Mass migra­tion has fur­ther polarised soci­eties all over Europe and the Hun­gar­i­an gov­ern­ment delib­er­ate­ly induced this process. The harm caused by the scare­mon­ger­ing cam­paign calls for the cre­ation of com­mu­ni­ties which are based on actu­al per­son­al con­nec­tions instead of fear. A start­ing point could be the cre­ation of a healthy nation­al iden­ti­ty which is based on what con­nects Hun­gar­i­ans, instead of what divides them.

Being vis­i­ble and active­ly present in soci­ety is an effec­tive way of constituency-building

Civ­il soci­ety in Hun­gary evolved rapid­ly and devel­oped promis­ing­ly after the fall of Com­mu­nism. How­ev­er, it has become depen­dent on the state and dis­con­nect­ed from soci­ety. More­over, in post-com­mu­nist Hun­gary, the devel­op­ment of NGOs and civic move­ments has been char­ac­terised by asym­met­ric trends. Civ­il soci­ety actors pro­mot­ing left-lib­er­al val­ues were bet­ter endowed due to inher­it­ed strengths, yet their dom­i­nance was soon over­shad­owed by right-wing and far-right civic actors.[7] Civ­il soci­ety actors pro­mot­ing an open demo­c­ra­t­ic soci­ety became pro­fes­sion­alised with strong advo­ca­cy skills and wide recog­ni­tion among pol­i­cy mak­ers. Their pri­ma­ry focus was to achieve their goals through mon­i­tor­ing social, legal, and polit­i­cal devel­op­ments. It depend­ed on the pro­file of the NGO whether its work also includ­ed build­ing a strong social con­stituen­cy, i.e. it was not an over­ar­ch­ing fea­ture of these NGOs. Their coun­ter­parts, on the oth­er hand, the far-right and right-wing civic actors pro­mot­ing an exclu­sivist nation­al iden­ti­ty and a closed soci­ety, man­aged to take deep­er roots in soci­ety, cre­at­ing strong com­mu­ni­ties by pro­vid­ing their sup­port­ers with a sense of belong­ing through focus­ing on the nation­al identity.

The most recent expe­ri­ences of civ­il soci­ety organ­i­sa­tions (CSOs) pro­mot­ing human rights and democ­ra­cy show that open­ing up towards the local pop­u­la­tion indeed has a pos­i­tive effect on how their work and the val­ues they rep­re­sent are per­ceived in soci­ety. Despite all the polit­i­cal attacks, many CSOs have not retreat­ed but have looked for coun­ter­strate­gies and rethought the way they work instead: they expand­ed their activ­i­ties beyond pro­fes­sion­al func­tions to include a more active role in build­ing a social con­stituen­cy and local com­mu­ni­ties. This is some­thing one might con­sid­er as an unwant­ed pos­i­tive effect of the gov­ern­men­tal cam­paign against CSOs.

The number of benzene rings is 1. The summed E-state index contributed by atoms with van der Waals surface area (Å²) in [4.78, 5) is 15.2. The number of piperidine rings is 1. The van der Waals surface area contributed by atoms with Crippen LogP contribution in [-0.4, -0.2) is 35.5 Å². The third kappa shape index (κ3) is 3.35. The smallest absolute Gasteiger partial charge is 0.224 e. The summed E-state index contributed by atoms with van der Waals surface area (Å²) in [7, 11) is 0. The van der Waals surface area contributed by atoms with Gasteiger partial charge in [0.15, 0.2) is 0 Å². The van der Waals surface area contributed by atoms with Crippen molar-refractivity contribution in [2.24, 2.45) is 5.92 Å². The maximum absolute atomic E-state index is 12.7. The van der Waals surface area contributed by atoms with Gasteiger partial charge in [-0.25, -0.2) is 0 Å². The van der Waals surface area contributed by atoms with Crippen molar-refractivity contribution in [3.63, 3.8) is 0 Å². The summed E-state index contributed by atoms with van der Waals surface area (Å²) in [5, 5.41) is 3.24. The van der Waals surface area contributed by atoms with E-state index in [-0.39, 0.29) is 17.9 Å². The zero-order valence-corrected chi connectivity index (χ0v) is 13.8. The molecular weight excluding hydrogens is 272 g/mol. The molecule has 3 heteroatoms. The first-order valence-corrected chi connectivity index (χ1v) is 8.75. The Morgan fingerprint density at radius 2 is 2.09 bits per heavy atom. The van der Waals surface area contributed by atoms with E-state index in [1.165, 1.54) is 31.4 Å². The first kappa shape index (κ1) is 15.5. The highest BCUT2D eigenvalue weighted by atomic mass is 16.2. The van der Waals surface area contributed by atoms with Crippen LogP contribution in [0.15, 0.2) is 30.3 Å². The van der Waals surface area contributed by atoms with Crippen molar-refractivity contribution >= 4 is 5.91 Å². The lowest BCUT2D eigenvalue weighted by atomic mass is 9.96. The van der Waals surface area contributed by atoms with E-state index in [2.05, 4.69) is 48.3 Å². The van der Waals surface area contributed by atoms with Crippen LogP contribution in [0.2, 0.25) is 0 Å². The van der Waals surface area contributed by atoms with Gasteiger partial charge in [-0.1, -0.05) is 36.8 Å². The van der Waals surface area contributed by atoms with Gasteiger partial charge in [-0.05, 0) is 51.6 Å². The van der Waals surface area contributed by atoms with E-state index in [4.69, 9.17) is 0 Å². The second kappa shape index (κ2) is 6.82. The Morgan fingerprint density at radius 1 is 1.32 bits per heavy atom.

Enhanc­ing demo­c­ra­t­ic resilience requires democ­rats who are will­ing to speak out in sup­port of their lib­er­ties. Reclaim­ing the space for cit­i­zen­ship par­tic­i­pa­tion on local lev­els is essen­tial in this process and com­mu­ni­ty organ­is­ing is poten­tial­ly an effec­tive tool for it. This way, pro­gres­sive civic activism could pros­per and local com­mu­ni­ties could become more powerful.

Mak­ing the civic expe­ri­ence more acces­si­ble and vis­i­ble is key in address­ing polar­i­sa­tion and mit­i­gat­ing populism

I demon­strat­ed that Hun­gar­i­an soci­ety is char­ac­terised by lack of trust, alien­ation, polit­i­cal polar­i­sa­tion, and fear. Instead of help­ing soci­ety over­come these fea­tures, polit­i­cal forces have tra­di­tion­al­ly tend­ed to focus on their own ben­e­fits. How­ev­er, late­ly, the exploita­tion of these char­ac­ter­is­tics has become the core ele­ment of the cur­rent government’s strat­e­gy, embod­ied by its hate and fear­mon­ger­ing cam­paign. In this socio-polit­i­cal envi­ron­ment, stick­ing to the vision of an open demo­c­ra­t­ic soci­ety requires new approach­es, active voic­es, and stronger engage­ment than ever.

Recog­nis­ing the new chal­lenges, many CSOs are aim­ing to strength­en their com­mit­ments towards their mis­sion, mak­ing their work more acces­si­ble and vis­i­ble in local com­mu­ni­ties, and fos­ter­ing demo­c­ra­t­ic civic iden­ti­ty through active engage­ment. These civ­il soci­ety actors are gate-crash­ers of illib­er­al pop­ulists. Instead of retreat­ing, they con­tin­ue to safe­guard the open, demo­c­ra­t­ic society.

Vesz­na Wesse­nauer is an ana­lyst at Polit­i­cal Cap­i­tal, a pol­i­cy research and con­sult­ing insti­tute in Budapest.


The views and opin­ions expressed in this arti­cle are those of the author.

[1] By polit­i­cal polar­i­sa­tion we mean the divi­sion of soci­ety into sharply oppos­ing groups based on ide­o­log­i­cal views, val­ues, iden­ti­ty or beliefs. High lev­el of polar­i­sa­tion means that mem­bers of the same group agree only with each oth­er and com­plete­ly ignore or dis­cred­it the views of those belong­ing to the oppos­ing group.

[2] István Györ­gy Tóth. “Biza­lomhiány, Nor­mazavarok, Igazság­ta­lan­ságérzet És Pater­nal­iz­mus a Mag­yar Tár­sadalom Érték­sz­erkezetében.” TÁRKI, 2009.

[3] ibid.

[4] By social net­works we mean net­works con­nect­ed through reli­gious, nation­al, eth­nic, and moral links.

[5] Keller, Tamás. “Értékek 2013. Biza­lom, Nor­makövetés, Az Állam Szerepéről És a a Demokrá­ciáról Alko­tott Vélemények Alakulása Mag­yarorszá­gon. „A Gaz­dasá­gi Növekedés Társadalmi/Kulturális Feltételei” c. Kutatás 2013. Évi Hul­lámá­nak Elemzések.” TÁRKI, 2013.

[6] István Györ­gy Tóth. “Biza­lomhiány, Nor­mazavarok, Igazság­ta­lan­ságérzet És Pater­nal­iz­mus a Mag­yar Tár­sadalom Érték­sz­erkezetében.” TÁRKI, 2009.

[7] Béla Greskovits, “Rebuild­ing the Hun­gar­i­an Right through Civ­il Orga­ni­za­tion and Con­tention: The Civic Cir­cles Move­ment,” Robert Schu­man Cen­tre for Advanced Stud­ies, 2017.